Meredith took her training to the extreme last fall when she took sixth place in the Tricky Jackson Classic in Kentucky.
“It’s not the muscle body building type of contest, but rather an overall fitness competition,” she explained. “It was tough. I had to stay on a strict diet and workout regiment for 17 weeks while getting ready for it, but I loved it. I hope to do another one in the spring.”
Justin was able to help his bride prepare for the event, having won the Greater Tennessee Valley wheelchair body building competition in 2008.
Whether it was football, basketball or baseball, Justin played competitive sports since he was just three-years-old. Born and raised in Ocoee, he play basketball and football for Polk County High School.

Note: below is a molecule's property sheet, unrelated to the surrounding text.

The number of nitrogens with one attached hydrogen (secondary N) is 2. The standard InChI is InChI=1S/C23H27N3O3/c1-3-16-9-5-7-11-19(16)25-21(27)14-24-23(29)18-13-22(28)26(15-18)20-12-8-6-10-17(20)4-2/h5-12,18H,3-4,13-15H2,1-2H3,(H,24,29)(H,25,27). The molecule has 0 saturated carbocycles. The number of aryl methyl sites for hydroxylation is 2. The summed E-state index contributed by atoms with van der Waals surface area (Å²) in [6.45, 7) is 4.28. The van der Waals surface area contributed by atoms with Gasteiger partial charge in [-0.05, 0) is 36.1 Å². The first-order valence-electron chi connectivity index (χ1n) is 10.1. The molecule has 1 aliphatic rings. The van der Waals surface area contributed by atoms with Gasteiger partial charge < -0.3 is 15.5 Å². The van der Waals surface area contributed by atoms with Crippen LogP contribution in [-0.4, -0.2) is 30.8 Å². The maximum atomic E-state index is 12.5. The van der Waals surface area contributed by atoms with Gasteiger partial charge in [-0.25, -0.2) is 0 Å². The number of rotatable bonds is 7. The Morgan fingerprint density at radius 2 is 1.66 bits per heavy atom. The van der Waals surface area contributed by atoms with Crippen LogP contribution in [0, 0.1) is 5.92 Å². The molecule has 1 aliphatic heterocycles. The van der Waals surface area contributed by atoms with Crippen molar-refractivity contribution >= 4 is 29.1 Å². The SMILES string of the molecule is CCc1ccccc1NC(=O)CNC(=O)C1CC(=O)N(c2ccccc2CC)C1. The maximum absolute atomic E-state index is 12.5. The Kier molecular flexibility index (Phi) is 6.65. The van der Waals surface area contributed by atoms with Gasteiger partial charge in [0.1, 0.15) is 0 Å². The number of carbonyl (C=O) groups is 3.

After graduating in 2004, he had been accepted to play football for Maryville College, but a car accident just 10 days before training camp was to begin severed his spine at T-10 and T-11.
Having his spine fused back together with a pair of 14-inch rods and a dozen screws “the size of his pinky” inserted, Justin was supposed to spend at least four months in the hospital but his desire and determination saw him get out in a little over seven weeks.
“The accident happened on July 24, 2004, and I got out of the hospital on Sept. 11,” he related.
His recovery took a setback the following year when a second surgery had to be performed after he had been too aggressive with his efforts.
“I was supposed to take four months to recover again but I was back on the field in three weeks and able to start lifting weights two to three months later.”